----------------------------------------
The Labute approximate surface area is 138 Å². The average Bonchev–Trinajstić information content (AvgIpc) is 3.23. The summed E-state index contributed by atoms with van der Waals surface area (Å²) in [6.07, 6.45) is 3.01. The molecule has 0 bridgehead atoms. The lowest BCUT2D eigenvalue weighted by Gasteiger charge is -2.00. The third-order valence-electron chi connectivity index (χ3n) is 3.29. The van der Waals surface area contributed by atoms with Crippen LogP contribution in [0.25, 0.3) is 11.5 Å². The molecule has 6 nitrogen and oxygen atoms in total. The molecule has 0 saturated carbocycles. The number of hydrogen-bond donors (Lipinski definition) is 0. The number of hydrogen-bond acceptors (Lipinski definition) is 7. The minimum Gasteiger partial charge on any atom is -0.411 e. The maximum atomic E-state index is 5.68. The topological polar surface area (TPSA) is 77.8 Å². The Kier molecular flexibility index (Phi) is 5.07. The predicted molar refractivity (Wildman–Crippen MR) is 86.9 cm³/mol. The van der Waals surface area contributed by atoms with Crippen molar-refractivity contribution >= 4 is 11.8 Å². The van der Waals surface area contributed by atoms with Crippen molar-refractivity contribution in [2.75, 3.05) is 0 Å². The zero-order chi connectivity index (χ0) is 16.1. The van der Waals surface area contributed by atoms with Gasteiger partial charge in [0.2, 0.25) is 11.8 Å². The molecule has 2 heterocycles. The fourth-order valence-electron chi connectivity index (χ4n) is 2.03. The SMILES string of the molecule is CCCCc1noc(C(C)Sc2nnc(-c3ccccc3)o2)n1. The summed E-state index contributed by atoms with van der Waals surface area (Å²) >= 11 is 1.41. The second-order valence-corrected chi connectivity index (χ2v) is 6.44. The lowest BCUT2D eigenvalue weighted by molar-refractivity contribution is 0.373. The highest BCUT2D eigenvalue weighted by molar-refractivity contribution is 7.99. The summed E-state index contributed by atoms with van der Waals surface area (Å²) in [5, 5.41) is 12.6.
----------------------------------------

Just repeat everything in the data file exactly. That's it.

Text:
The Labute approximate surface area is 138 Å². The average Bonchev–Trinajstić information content (AvgIpc) is 3.23. The summed E-state index contributed by atoms with van der Waals surface area (Å²) in [6.07, 6.45) is 3.01. The molecule has 0 bridgehead atoms. The lowest BCUT2D eigenvalue weighted by Gasteiger charge is -2.00. The third-order valence-electron chi connectivity index (χ3n) is 3.29. The van der Waals surface area contributed by atoms with Crippen LogP contribution in [0.25, 0.3) is 11.5 Å². The molecule has 6 nitrogen and oxygen atoms in total. The molecule has 0 saturated carbocycles. The number of hydrogen-bond donors (Lipinski definition) is 0. The number of hydrogen-bond acceptors (Lipinski definition) is 7. The minimum Gasteiger partial charge on any atom is -0.411 e. The maximum atomic E-state index is 5.68. The topological polar surface area (TPSA) is 77.8 Å². The Kier molecular flexibility index (Phi) is 5.07. The predicted molar refractivity (Wildman–Crippen MR) is 86.9 cm³/mol. The van der Waals surface area contributed by atoms with Crippen molar-refractivity contribution >= 4 is 11.8 Å². The van der Waals surface area contributed by atoms with Crippen molar-refractivity contribution in [2.75, 3.05) is 0 Å². The zero-order chi connectivity index (χ0) is 16.1. The van der Waals surface area contributed by atoms with Gasteiger partial charge in [0.2, 0.25) is 11.8 Å². The molecule has 2 heterocycles. The fourth-order valence-electron chi connectivity index (χ4n) is 2.03. The SMILES string of the molecule is CCCCc1noc(C(C)Sc2nnc(-c3ccccc3)o2)n1. The summed E-state index contributed by atoms with van der Waals surface area (Å²) >= 11 is 1.41. The second-order valence-corrected chi connectivity index (χ2v) is 6.44. The lowest BCUT2D eigenvalue weighted by molar-refractivity contribution is 0.373. The highest BCUT2D eigenvalue weighted by molar-refractivity contribution is 7.99. The summed E-state index contributed by atoms with van der Waals surface area (Å²) in [5, 5.41) is 12.6.